Most of Cary Grant's pre-Code output, and for him a little beyond that era, ranges from underwhelming to disappointing. I'm always happy to watch either of the Mae West movies he's in (She Done Him Wrong and I'm No Angel, both 1932 releases) or Josef von Sternberg's Blonde Venus (1932) with Marlene Dietrich, but I do so for reasons other than Cary Grant.
He's in other movies I like during the period too: Merrily We Go to Hell, Devil and the Deep, and Hot Saturday (all 1932), are the three I remember best, but he's just not Cary Grant yet. Nor would I expect him to be. As recently as late 1931 he had still been Archie Leach.In Graham McCann's highly recommended Grant biography, A Class Apart, he writes that Grant "was born, in effect, on 7 December 1931, the day that he signed his Paramount contract and consigned 'Archie Leach' to relative -- but by no means complete -- obscurity" (54). McCann also directly defined the purpose of Grant at Paramount, at least at his start: "a cut-price, younger, dark-haired substitute for Gary Cooper" (55).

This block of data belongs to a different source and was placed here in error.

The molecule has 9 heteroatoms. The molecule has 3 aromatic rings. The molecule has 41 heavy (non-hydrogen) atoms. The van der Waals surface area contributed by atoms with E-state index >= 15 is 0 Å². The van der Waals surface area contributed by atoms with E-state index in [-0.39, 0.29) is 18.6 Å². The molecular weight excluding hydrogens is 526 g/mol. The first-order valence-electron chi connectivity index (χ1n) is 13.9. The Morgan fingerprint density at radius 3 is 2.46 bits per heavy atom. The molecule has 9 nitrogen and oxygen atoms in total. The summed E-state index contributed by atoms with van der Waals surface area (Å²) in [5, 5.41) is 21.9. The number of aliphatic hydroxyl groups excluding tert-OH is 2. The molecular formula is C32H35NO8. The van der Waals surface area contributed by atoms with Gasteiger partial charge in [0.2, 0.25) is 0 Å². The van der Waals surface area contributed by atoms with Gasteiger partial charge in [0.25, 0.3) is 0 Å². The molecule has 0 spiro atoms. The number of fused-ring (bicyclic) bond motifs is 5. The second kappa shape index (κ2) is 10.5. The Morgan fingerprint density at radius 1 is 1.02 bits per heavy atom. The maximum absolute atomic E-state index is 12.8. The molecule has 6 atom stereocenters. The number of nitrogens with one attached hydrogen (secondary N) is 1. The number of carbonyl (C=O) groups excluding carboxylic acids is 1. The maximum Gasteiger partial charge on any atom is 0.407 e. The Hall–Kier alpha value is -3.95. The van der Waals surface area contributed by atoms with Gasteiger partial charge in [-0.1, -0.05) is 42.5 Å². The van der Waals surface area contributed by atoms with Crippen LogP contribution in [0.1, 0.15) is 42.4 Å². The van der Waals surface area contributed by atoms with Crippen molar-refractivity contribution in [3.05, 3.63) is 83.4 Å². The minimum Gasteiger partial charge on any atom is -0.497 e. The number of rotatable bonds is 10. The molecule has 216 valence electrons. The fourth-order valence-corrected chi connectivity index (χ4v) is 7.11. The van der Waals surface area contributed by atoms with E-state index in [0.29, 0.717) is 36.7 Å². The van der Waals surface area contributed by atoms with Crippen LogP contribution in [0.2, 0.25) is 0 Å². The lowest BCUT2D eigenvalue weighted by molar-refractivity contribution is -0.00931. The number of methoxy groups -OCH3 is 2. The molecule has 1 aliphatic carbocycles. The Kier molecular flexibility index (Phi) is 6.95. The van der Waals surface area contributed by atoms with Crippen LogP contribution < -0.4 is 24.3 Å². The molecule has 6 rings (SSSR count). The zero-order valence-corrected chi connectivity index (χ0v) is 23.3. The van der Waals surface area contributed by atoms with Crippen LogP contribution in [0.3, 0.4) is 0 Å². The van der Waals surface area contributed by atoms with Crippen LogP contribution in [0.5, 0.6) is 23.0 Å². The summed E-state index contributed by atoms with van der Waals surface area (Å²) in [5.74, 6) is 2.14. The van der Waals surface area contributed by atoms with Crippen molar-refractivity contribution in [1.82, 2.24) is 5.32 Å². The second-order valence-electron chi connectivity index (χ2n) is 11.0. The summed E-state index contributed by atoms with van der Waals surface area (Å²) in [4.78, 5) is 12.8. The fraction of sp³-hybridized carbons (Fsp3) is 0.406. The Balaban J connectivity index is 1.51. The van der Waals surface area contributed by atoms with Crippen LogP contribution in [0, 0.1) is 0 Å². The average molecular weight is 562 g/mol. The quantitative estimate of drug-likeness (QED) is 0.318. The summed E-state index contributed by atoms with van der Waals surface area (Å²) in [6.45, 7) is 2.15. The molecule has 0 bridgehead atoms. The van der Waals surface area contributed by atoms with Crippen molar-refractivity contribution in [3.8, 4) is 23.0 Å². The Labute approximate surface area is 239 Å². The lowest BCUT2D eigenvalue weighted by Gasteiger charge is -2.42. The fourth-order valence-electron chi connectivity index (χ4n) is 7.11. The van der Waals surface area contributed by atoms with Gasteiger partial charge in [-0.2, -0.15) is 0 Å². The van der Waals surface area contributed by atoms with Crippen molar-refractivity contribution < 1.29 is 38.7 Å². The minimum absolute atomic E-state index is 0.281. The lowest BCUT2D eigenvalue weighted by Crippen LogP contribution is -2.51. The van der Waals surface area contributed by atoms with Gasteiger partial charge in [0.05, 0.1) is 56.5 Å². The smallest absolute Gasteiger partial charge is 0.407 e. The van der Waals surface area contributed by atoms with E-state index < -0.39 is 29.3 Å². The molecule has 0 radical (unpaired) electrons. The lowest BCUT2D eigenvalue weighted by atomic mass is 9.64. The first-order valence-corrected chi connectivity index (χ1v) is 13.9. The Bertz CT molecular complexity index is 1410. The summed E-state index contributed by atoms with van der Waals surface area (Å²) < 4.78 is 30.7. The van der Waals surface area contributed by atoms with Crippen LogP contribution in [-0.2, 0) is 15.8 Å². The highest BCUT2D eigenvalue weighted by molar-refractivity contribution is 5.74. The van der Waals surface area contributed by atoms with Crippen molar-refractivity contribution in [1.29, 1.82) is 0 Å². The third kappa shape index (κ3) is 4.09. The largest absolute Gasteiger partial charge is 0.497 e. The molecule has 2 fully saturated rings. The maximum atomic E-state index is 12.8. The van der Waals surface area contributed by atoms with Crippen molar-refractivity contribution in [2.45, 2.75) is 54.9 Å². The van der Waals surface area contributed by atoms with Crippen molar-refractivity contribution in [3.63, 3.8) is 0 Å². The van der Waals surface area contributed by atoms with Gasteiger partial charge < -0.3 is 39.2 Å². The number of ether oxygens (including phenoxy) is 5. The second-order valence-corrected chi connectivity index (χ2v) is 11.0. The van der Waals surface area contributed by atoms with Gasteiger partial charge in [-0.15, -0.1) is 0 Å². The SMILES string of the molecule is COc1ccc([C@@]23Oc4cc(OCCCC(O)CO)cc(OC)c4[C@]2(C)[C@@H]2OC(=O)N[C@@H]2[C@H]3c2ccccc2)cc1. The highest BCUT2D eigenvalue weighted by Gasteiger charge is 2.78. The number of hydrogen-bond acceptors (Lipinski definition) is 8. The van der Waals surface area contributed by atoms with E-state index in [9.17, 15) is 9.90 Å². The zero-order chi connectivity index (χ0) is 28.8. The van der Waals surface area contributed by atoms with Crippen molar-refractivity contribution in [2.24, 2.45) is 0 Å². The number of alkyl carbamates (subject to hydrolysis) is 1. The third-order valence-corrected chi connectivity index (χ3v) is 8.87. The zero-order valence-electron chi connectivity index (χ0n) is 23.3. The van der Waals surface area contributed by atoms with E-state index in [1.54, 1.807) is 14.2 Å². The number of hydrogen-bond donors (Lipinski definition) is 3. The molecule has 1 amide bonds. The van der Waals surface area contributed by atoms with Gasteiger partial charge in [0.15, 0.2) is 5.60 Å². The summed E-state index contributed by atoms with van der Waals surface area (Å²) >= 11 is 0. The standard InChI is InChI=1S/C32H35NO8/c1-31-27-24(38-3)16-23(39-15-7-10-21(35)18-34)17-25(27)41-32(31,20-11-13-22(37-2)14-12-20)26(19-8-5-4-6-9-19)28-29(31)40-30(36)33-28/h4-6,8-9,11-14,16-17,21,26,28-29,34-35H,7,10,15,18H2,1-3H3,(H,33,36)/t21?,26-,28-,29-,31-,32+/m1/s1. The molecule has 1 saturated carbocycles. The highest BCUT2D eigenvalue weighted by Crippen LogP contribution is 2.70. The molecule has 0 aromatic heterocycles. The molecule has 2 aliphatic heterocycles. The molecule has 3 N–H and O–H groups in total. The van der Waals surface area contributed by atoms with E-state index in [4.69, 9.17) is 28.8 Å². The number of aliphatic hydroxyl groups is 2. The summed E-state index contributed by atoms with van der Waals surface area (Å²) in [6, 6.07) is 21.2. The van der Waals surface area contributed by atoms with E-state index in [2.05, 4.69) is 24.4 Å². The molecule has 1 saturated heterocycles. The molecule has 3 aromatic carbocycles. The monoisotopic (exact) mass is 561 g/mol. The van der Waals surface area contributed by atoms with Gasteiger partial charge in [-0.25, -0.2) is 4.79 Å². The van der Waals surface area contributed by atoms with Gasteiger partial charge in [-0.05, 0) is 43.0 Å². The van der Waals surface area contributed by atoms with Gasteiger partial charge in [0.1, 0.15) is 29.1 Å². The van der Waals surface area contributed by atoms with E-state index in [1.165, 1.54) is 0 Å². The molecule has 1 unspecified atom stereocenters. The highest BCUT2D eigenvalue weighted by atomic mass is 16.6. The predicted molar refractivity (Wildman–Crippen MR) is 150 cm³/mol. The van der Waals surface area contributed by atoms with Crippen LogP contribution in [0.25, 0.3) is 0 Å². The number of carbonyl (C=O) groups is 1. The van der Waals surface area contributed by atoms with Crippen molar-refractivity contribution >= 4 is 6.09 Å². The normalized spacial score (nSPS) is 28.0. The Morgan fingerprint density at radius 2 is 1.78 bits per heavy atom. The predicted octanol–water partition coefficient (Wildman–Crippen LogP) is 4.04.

Leach was Grant, but Grant didn't become the star we celebrate today as one of our all-time greatest until he got away from Paramount.Like so many stars under the studio system Grant wound up a commodity on loan. This led to Sylvia Scarlett (1935) for RKO which Grant told Nancy Kelly, author of the equally enjoyable Evenings With Cary Grant, "was my breakthrough" (83). More to the point Katharine Hepburn told Kelly, "He was the only reason to see Sylvia Scarlett. It was a terrible picture, but he was wonderful in it" (84).
So after a few more uninspiring titles at Paramount (though 1934's Thirty Day Princess has become a favorite) and a loan-out to MGM that saw him billed third behind Franchot Tone in Suzy (1936), Grant took the daring step of going free agent. He turned down Paramount's offer of $3,500 a week and struck out on his own (McCann 79).
While neither When You're in Love (1937) from Columbia, which starred him opposite popular opera star Grace Moore, or The Toast of New York (1937), a favorite of mine despite Grant's being cast as second banana to Edward Arnold, brought him the offers he desired, Hal Roach's Topper that same year would.
Off of Topper's success Grant signed hefty deals with Columbia and RKO which allowed him to alternate between the two studios and start cranking out the classics.
Our Cary Grant had arrived. And he stuck for about another 30 years until walking away on his own terms.
- McCann, Graham. Cary Grant: A Class Apart New York: Columbia University Press, 1996.
- Nelson, Nancy. Evenings With Cary Grant: Recollections in His Own Words and by Those Who Knew Him Best New York: William Morrow and Company, 1991.